At a panel on interfaith marriage held on Nov. 12 at Fordham’s Rose Hill Campus, Patrick J. Ryan, S.J., the Laurence J. McGinley Professor of Religion and Society, showed a photo of the wedding of two dear friends taken some 40 years ago. The groom, a French Canadian Catholic, was to wed his bride, a Lebanese Muslim.
At the annual Fall McGinley Lecture, Father Ryan dedicated his lecture, “Interfaith Marriage: A Concern for Jews, Christians and Muslims,” to the couple—as this year’s topic struck a personal note for the lecturer and the respondents.
Father Ryan said that despite commonalities between the three faiths, Christians and Jews in particular, he’s not entirely convinced that commonality “justifies interfaith marriage”— especially the ones he reads about in the Sunday New York Times.
“Typically these [wedding]notices assert, for example, that ‘elements of the Christian and Jewish traditions were introduced into the wedding ceremony,’” he said. “And they are usually conducted by a friend of the marrying couple licensed to preside over the occasion by some ersatz online marriage ministry.”
Father Ryan pointed out that such interfaith unions are on the rise—among American Jews 58 percent of those who have married since 2005 have done so outside their faith tradition.
“All too many of the children of such marriages are raised in neither religious tradition, growing up as what I call Brand X,” he said. “If so many American Jews marry outside of their faith and raise their children without religious identity, what is the future for American Judaism?”
Respondent Rabbi Daniel Polish, Ph.D., of Congregation Shir Chadash in Poughkeepsie and author of several books on the Book of Psalms, said that for some Jews an “out marriage” represents a betrayal and an abandonment of Jewish peoplehood.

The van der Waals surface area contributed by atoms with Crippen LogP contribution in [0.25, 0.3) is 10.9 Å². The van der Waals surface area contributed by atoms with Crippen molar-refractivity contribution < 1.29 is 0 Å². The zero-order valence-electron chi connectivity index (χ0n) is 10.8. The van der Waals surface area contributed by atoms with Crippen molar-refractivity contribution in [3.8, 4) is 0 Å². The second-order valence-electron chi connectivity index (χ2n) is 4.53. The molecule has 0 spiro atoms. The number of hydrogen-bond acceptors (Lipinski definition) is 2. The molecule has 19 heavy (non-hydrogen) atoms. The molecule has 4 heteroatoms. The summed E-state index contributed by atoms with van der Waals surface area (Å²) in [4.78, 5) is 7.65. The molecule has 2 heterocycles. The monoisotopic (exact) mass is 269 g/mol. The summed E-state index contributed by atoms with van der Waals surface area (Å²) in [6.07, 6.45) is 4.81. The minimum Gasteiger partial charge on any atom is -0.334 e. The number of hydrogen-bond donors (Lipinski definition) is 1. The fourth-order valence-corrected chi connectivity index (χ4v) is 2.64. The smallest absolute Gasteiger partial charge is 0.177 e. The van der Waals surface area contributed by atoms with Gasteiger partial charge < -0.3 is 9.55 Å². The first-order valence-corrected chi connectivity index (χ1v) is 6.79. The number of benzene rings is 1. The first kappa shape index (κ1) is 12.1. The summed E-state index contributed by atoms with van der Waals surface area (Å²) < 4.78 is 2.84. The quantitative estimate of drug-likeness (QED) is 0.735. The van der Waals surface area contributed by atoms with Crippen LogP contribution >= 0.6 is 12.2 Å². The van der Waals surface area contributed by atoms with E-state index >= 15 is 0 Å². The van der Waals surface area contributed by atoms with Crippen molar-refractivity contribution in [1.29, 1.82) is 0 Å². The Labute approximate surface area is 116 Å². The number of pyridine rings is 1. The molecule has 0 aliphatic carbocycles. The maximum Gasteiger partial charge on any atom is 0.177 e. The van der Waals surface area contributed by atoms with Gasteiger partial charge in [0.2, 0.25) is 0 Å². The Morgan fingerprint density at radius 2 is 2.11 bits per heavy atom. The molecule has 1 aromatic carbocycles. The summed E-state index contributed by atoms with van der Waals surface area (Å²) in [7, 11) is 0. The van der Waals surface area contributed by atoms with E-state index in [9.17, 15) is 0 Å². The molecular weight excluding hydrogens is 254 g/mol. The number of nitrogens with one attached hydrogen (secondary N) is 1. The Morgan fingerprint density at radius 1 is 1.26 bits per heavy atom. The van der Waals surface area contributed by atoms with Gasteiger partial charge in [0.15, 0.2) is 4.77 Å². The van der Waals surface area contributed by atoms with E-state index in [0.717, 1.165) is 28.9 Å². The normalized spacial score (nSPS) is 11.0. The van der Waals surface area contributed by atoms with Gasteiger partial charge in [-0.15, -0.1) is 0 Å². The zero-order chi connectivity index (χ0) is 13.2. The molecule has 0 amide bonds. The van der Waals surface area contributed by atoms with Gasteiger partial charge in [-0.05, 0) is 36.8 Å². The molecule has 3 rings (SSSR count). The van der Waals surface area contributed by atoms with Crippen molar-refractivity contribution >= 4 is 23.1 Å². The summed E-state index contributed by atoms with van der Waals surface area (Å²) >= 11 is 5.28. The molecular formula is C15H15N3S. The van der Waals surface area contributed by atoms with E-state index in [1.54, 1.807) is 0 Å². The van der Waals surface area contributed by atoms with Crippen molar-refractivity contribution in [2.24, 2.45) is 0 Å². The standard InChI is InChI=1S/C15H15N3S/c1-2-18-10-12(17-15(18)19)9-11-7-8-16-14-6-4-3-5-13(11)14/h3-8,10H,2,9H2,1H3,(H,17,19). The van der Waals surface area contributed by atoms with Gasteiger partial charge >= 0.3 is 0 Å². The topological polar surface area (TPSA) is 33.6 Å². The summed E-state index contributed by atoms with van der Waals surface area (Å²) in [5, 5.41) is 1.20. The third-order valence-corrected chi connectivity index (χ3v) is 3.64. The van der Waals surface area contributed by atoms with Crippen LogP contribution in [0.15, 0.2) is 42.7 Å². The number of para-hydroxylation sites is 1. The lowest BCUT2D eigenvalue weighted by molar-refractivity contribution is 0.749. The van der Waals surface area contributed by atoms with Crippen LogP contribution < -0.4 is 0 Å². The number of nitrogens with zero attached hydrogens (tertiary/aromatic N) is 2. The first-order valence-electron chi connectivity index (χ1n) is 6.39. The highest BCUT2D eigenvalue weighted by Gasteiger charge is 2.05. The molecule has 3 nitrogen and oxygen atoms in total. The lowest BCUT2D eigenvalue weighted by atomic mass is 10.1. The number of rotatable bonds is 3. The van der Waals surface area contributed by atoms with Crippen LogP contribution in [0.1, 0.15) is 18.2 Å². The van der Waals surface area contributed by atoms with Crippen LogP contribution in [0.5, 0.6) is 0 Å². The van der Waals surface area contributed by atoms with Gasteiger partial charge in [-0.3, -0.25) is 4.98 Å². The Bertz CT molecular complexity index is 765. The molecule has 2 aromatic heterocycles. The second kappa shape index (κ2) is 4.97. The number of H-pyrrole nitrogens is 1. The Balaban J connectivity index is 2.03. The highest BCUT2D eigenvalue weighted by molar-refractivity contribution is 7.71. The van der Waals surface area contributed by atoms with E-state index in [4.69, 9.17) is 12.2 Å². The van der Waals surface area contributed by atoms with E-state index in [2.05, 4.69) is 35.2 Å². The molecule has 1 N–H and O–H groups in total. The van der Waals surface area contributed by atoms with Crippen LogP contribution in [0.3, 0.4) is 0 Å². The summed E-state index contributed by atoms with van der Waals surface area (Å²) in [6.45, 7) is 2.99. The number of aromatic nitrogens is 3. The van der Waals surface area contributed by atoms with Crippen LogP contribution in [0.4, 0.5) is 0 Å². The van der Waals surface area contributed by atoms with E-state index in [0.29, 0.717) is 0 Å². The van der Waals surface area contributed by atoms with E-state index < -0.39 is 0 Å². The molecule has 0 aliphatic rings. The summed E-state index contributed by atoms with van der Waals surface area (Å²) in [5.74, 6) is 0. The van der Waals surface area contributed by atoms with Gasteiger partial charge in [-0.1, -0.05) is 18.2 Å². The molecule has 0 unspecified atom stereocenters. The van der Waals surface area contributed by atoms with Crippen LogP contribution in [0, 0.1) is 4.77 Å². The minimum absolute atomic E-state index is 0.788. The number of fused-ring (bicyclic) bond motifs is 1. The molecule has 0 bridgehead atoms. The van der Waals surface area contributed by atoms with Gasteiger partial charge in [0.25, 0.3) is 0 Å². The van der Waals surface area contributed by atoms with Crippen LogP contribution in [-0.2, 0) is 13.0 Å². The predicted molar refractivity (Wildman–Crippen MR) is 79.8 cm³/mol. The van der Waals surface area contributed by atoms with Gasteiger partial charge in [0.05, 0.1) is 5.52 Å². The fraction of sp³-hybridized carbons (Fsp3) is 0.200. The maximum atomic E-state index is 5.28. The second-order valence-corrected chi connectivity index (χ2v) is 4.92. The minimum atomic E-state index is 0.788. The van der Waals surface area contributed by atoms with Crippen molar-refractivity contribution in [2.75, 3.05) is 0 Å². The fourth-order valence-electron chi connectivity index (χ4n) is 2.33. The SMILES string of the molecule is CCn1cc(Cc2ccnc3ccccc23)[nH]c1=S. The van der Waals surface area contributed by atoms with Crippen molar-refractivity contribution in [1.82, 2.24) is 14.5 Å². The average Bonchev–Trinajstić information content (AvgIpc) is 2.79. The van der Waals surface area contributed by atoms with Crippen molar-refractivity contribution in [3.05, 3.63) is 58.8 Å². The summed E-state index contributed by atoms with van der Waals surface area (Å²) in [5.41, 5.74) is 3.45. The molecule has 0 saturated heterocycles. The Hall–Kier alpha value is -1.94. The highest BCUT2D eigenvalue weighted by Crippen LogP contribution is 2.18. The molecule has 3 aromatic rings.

“We are not simply a religion. We are also a people and so we have an inalienable right to exist,” he said.
Rabbi Polish said that is one reason he refuses to officiate at interfaith ceremonies.
“The Torah is a family-oriented book that tells you to teach this diligently to your children,” he said.
Given the Nazis’ efforts to exterminate Jews in the 20th century, the rabbi said losses through interfaith marriage deliver a “posthumous victory to Hitler.” As such, he said that the reasons he and other Jews oppose interfaith marriage shouldn’t be dismissed as parochial notions of superiority.
Recently, Reform Jews decided to recognize patrilineal descent alongside matrilineal descent for Jewish identity, thus opening the possibility for intermarriage, the rabbi said. Nevertheless, he remained pessimistic, stating that of the more than 50 percent of Jews who marry outside of their faith, only 25 percent raise their children in the faith.
For her response, Union Theological Seminary Assistant Professor Jerusha Tanner Lamptey, Ph.D., expressed more hope for interfaith marriage and tackled the idea via “inherited faith.”
Quoting the Qur’an, Lampty said that when God told Abraham he would make him the leader of his people, Abraham asked whether the covenant would be extended to his descendants, to which God replied that only those who were righteous would inherit Abraham’s leadership. From that passage it could be gleaned that Islamic identity doesn’t purely come from parents; one must live a righteous life.
“Religious identity in the Qur’an isn’t something that can be inherited,” she said.
Lamptey said that in the majority of Qur’an verses which address men alone a man can marry a woman outside of the faith, but a woman cannot do the same.
Lamptey said that the general understanding of the rule could be explained as an effort to protect women so that they can practice their faith.
The upside is that Muslim men are considered “tolerant” of their non-Muslim wives, she said, having little reason today to exert “normative dominance.”
Muslims who are against interfaith marriage are more concerned about what “should be, not what actually is,” she said. She said the lack of effort to understand others “shores up the boundaries of identities” when, in fact, the Qur’an teaches Muslims other religions could be “signs of God.”
“If religious diversity is a sign of God, then we are obliged by our very commitment to God to acknowledge diversity,” she said. “We are called to engage deeply across traditions.”
The McGinley lecture was also presented on Nov. 11 at the Lincoln Center campus.